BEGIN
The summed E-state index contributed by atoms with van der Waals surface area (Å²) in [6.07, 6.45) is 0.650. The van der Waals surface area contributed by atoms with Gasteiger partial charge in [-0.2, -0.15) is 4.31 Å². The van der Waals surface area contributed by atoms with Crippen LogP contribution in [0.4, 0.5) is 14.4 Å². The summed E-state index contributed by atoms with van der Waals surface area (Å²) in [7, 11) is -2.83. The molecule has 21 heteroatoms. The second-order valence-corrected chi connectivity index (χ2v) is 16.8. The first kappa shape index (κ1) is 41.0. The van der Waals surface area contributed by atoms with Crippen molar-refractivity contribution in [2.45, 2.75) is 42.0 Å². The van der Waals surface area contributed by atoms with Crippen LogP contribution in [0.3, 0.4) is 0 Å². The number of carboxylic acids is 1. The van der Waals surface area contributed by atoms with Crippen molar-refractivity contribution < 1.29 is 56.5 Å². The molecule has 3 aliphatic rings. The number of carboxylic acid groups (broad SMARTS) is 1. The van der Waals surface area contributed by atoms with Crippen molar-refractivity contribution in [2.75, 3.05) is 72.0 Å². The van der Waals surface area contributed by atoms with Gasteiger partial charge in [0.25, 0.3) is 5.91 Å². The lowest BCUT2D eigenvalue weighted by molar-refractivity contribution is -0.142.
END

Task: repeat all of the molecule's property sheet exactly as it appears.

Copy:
The summed E-state index contributed by atoms with van der Waals surface area (Å²) in [6.07, 6.45) is 0.650. The van der Waals surface area contributed by atoms with Gasteiger partial charge in [-0.2, -0.15) is 4.31 Å². The van der Waals surface area contributed by atoms with Crippen LogP contribution in [0.4, 0.5) is 14.4 Å². The summed E-state index contributed by atoms with van der Waals surface area (Å²) in [7, 11) is -2.83. The molecule has 21 heteroatoms. The second-order valence-corrected chi connectivity index (χ2v) is 16.8. The first kappa shape index (κ1) is 41.0. The van der Waals surface area contributed by atoms with Crippen molar-refractivity contribution in [2.45, 2.75) is 42.0 Å². The van der Waals surface area contributed by atoms with Crippen LogP contribution in [0.3, 0.4) is 0 Å². The number of carboxylic acids is 1. The van der Waals surface area contributed by atoms with Crippen molar-refractivity contribution < 1.29 is 56.5 Å². The molecule has 3 aliphatic rings. The number of carboxylic acid groups (broad SMARTS) is 1. The van der Waals surface area contributed by atoms with Crippen molar-refractivity contribution in [2.75, 3.05) is 72.0 Å². The van der Waals surface area contributed by atoms with Gasteiger partial charge in [0.25, 0.3) is 5.91 Å². The lowest BCUT2D eigenvalue weighted by molar-refractivity contribution is -0.142.